Start at the top and work down one branch at a time, making sure each light is wrapped snuggly against the branch. Continue wrapping until you reach either the bottom of the branch or the solid trunk of the Christmas tree.

Tuck some lights closer to the trunk and then wrap them outwardly on the branch. This will give your lighted tree some real dimension.

Wrapping Christmas trees with lights is slightly labor-intensive but totally worth it when you step back to admire your work!

White lights on the Christmas tree.
Lights on a tree are so magical.


Adding ribbon is another way to add texture, depth, and a little heft to a thinner Christmas tree.

There are lots of ways to do it but I love to add big loops to a tree.

I like to use ribbon that is 2-3 inches in width. Make it easier on yourself and work with smaller sections of ribbon…I use sections about 2-3 ft. long.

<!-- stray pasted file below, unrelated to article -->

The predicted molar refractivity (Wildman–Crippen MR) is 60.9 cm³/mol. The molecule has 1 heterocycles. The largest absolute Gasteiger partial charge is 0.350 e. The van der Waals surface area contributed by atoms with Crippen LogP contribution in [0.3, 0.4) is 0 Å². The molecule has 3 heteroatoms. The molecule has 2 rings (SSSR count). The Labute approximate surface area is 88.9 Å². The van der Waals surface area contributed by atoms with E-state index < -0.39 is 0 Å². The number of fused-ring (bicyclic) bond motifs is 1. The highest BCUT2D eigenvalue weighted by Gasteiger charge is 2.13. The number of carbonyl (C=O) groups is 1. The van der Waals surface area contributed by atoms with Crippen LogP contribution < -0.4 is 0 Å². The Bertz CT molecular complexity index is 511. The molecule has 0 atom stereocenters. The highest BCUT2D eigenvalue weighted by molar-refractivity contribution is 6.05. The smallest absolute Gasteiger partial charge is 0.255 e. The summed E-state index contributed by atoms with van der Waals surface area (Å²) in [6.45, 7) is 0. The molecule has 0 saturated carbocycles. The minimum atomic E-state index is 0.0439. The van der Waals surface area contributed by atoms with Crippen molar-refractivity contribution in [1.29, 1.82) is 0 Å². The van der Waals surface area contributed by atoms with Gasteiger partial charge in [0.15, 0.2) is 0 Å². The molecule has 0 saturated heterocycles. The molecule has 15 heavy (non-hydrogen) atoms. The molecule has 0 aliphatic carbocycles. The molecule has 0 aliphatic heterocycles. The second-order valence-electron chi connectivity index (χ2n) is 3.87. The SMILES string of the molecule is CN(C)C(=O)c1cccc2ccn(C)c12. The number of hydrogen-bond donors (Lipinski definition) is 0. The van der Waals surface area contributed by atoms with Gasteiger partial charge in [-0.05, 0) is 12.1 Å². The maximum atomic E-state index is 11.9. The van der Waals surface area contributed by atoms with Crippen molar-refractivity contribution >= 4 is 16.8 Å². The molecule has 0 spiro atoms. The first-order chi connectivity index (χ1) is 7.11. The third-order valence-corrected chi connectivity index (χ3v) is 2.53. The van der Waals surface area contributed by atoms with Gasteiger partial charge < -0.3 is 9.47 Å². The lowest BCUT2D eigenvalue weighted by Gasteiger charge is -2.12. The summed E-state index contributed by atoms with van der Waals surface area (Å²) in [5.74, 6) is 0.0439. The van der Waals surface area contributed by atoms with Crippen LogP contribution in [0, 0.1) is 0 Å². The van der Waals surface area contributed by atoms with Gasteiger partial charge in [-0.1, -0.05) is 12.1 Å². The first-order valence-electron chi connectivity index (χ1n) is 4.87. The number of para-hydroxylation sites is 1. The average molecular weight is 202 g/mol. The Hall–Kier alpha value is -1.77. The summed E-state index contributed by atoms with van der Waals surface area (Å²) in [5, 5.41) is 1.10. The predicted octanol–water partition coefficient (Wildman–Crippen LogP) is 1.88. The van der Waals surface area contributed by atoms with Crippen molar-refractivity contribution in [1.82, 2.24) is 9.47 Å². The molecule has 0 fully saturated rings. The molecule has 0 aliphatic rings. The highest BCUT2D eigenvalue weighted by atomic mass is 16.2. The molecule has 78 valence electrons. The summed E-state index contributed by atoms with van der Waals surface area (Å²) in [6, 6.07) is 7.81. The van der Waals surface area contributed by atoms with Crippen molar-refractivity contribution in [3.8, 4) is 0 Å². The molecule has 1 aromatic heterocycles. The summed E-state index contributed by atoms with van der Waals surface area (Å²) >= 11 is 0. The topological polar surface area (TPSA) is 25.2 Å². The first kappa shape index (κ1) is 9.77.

Take one end of the ribbon and tuck it into the back of a branch. Create a loop and then pinch along the ribbon. Tuck this pinched area of the ribbon into the back of a different branch. Use one of the back branches to twist around the pinched area.

Billowing red mesh ribbon in loops.
Mesh ribbon gives the tree drama but it feels light and airy.

Take a new length of ribbon and start a new loop where you ended with the previous loop.

Keep pinching and looping the short sections of ribbons into the desired pattern. (or non-pattern)

Voila! Cascading ribbon!

Red ribbon looped onto the tree.
The tree already feels bigger!

Make things even more interesting by adding a different ribbon.

Combining a patterned ribbon with a solid-colored ribbon will give the tree a feeling of lushness and charm.

Plaid ribbon paired with red mesh ribbon.